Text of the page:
What do you get when you cross biotechnology with computer science? Charles Faul, a young entrepreneur, the founder of Akili Labs and NOOTRO and a master’s student at the Biotechnology Innovation Centre at Rhodes University. He built the award-winning FieldLab — a low-cost lab-in-a-box that provides commonly used molecular biology tools in the field — and hopes that one day it will be used in remote areas globally, even in conflict zones.
“I looked towards the future and I saw two emerging fields that have the power to change the world: computer science and biotechnology,” says Faul. “The combination is one of the industries that will revolutionise the world in ways never seen before, changing medical science, renewable energy and more. I decided to gain a working understanding of computer science and physics then combined it with a solid grounding in data handling and a specialisation in biotechnology.”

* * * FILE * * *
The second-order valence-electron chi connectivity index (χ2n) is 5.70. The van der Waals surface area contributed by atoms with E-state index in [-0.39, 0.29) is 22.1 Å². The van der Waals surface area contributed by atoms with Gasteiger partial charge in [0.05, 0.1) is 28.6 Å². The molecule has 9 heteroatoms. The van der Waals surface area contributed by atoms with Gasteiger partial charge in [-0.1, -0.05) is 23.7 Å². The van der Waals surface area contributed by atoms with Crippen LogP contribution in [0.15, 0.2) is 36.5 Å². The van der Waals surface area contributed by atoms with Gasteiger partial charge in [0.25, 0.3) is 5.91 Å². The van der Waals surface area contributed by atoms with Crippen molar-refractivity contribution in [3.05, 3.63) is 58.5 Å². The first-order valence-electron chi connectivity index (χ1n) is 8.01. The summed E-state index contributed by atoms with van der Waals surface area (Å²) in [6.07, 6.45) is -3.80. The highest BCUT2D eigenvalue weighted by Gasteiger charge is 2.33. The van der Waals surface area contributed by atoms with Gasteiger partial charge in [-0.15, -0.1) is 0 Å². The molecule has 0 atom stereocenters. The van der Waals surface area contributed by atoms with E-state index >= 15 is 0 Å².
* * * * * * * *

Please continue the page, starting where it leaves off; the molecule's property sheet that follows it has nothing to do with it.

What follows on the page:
It was a long journey with a lot of hard work, but Faul has had incredible support from his family and academic supervisors. For him, his parents have always been supportive and encouraging, always helping him to achieve his vision. With this type of support network it’s hardly surprising that Faul has big plans for the future.
“I want to grow and develop the technology we’re working on and revolutionise medical diagnostics with a parallel aim of establishing an R&D [Research and Development] biotechnology firm in South Africa,” he says. “I want to assist scientists in Africa with bringing solutions to real world problems into the market with a focus on what’s needed, not what’s wanted.” — Tamsin Oxford